NatGas – Trying to Negotiate a Cold Winter

NatGas is like the boy who cried wolf.
So many years. So many promises. So many disappointments.
But the price keeps going up – and on days when the price goes down it is less than you’d think.
The forward curve looking at January 2021 has been on a tear since the spring:
The signals are screaming strength, which means natural gas has our attention.

what’s going on?

Where is this strength coming from? As usual, a lot of it is storage.
Storage is below the 5-year average in the USA. By the end of October, the beginning of heating season, inventories should be around 8% below normal. 
Source: Morgan Stanley
But that clearly is not the whole story. Natural gas storage levels a touch below normal would not warrant a spike to $5.
Another piece of the puzzle is Hurricane Ida which took 2 bcf/d of natgas production from the Gulf of Mexico (GoM) offline. GoM production is about 2.5 bcf/d give or take, so Ida basically wiped it out. This happened in an already tight market, and that gave us a price spike.
But we all know hurricanes come and go. The chart above is for January gas. All that Ida production will be back online by then. There is more going on than just a storm.

Natural Gas is Global

A big piece of what is going on stems from what is happening outside of North America. There is a BIG natural gas problem overseas.
The United Kingdom has become the poster boy for natural gas shortages.  In the UK gas prices have gone up so much that two power producers have already gone bankrupt! 1.5 million homes are dealing with bankrupt providers. And it isn’t even winter yet.
Reporter Javier Blas of Bloomberg, says that the UK is seeing its “highest ever wholesale electricity prices”. The government is talking about the possibility of “rolling blackouts” this winter.
Steelmakers and zinc smelters in Europe are curtailing production “due to sky-high gas prices”.
Citi came out with a BIG forecast last week. From Bloomberg:
“Citigroup Inc. more than doubled its Asian and European natural gas forecasts for next quarter and said prices could surge as high as $100 per mmBtu in the event of a particularly cold winter”
Now, as context, winter prices in New England can hit $100/mcf on a really cold day every few years (because FERC won’t approve new pipelines up in there, which is very ironic given that the Marcellus is so close). But that’s just for an hour or so.
Citi is talking about a trend. This is not an impossible call. Look at LNG prices right now. Prices are parabolic and going higher:
Source: Bloomberg

If you thought inventories in North America looked a little tight, it is nothing compared to Europe.

Europe’s gas storage is 73% full versus a 5-year average of 88%. Storage last year bottomed at end of winter at 29%. This year it is starting out 22% lower than last year.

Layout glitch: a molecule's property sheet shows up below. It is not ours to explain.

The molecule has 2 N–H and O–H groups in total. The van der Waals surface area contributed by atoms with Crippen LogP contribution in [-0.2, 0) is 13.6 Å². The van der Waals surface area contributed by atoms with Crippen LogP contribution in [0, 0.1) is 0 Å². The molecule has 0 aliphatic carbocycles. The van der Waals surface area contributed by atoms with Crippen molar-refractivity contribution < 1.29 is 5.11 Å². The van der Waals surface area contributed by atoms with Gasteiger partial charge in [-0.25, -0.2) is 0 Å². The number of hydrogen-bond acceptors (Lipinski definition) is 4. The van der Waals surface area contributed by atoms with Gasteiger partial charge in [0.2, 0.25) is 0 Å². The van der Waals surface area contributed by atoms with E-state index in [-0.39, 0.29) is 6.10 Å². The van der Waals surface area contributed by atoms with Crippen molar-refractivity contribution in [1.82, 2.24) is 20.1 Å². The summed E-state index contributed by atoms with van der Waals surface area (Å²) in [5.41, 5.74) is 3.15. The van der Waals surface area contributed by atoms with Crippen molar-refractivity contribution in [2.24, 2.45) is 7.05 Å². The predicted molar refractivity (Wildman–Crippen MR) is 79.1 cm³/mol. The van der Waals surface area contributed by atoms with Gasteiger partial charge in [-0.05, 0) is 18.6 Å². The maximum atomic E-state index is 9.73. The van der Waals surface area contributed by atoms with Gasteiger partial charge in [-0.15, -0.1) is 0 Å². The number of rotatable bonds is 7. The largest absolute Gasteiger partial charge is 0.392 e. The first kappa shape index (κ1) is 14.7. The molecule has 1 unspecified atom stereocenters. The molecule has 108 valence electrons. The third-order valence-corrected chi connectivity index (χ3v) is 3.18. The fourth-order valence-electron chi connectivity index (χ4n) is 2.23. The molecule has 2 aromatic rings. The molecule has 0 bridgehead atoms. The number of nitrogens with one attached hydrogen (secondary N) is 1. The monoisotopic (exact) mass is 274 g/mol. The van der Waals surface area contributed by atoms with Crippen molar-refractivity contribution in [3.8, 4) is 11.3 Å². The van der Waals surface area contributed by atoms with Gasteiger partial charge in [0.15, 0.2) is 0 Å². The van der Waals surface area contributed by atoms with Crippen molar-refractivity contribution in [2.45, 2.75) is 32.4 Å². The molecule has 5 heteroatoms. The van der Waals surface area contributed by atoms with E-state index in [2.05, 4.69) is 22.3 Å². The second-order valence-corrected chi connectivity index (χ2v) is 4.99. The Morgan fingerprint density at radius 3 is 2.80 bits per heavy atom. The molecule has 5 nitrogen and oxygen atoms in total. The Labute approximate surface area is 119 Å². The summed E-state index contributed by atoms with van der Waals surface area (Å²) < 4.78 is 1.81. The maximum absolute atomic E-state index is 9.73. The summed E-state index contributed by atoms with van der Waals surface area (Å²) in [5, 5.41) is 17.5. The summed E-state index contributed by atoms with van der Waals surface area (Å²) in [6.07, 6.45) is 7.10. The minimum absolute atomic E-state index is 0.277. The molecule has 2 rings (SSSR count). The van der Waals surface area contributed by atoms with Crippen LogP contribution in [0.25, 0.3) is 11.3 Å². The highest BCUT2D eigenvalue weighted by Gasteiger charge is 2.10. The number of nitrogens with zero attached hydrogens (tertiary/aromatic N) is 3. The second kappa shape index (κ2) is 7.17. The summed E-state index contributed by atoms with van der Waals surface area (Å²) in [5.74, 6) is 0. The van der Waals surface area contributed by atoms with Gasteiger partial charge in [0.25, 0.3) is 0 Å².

If you do the math there is a very real possibility that Europe runs out of gas by next spring.
Europe’s problems begin with their renewable strategy. As they rely more on wind and solar for electricity, prices are bound to get more volatile.  
What we are seeing in the UK right now is largely because the wind is not blowing. Meanwhile the coal plants that used to provide the baseload power have already been retired.
With mandates already in place across the world – in both Asia and Europe – this is only going to get worse. Clearly, coal is not coming back. Relying more on Russian gas is certainly far from ideal.
The only politically viable bridge fuel is LNG.
It is no coincidence that LNG buyers from Asia have been knocking down doors to shore up long-term supply. These are the same buyers that were trying to get out of contracts a few years ago.
While US natural gas is not tied at the hip to international prices, the upward pressure from LNG is increasing.   This year may be the year where LNG finally drives North American prices – as two large LNG export projects come online. 
Two LNG terminals start up this winter: Calcasieu Pass LNG (1.3 bcf/d) and Sabine Pass LNG Train 6 (0.7 bcf/d).
Source: Morgan Stanley
2 bcf/d adds up to and extra 700+ bcf of offtake over the course of the year.
The LNG “squeeze” out of Europe and Asia means new LNG export capacity will have no problem finding a home.
You can count that 700 bcf on the books – there will be no problem exporting LNG.
Counting in the LNG molecules led to a pretty amazing forecast from BloombergNEF back in July.
A hat tip to Calgary based SAF Group for first reporting that BloombergNEF forecast an end of October storage number of only 2.64 tcf in 2022.
Remember this year we are looking at end of October storage of 3.4-3.5 TCF—trillion cubic feet. Full storage would be 4.2 TCF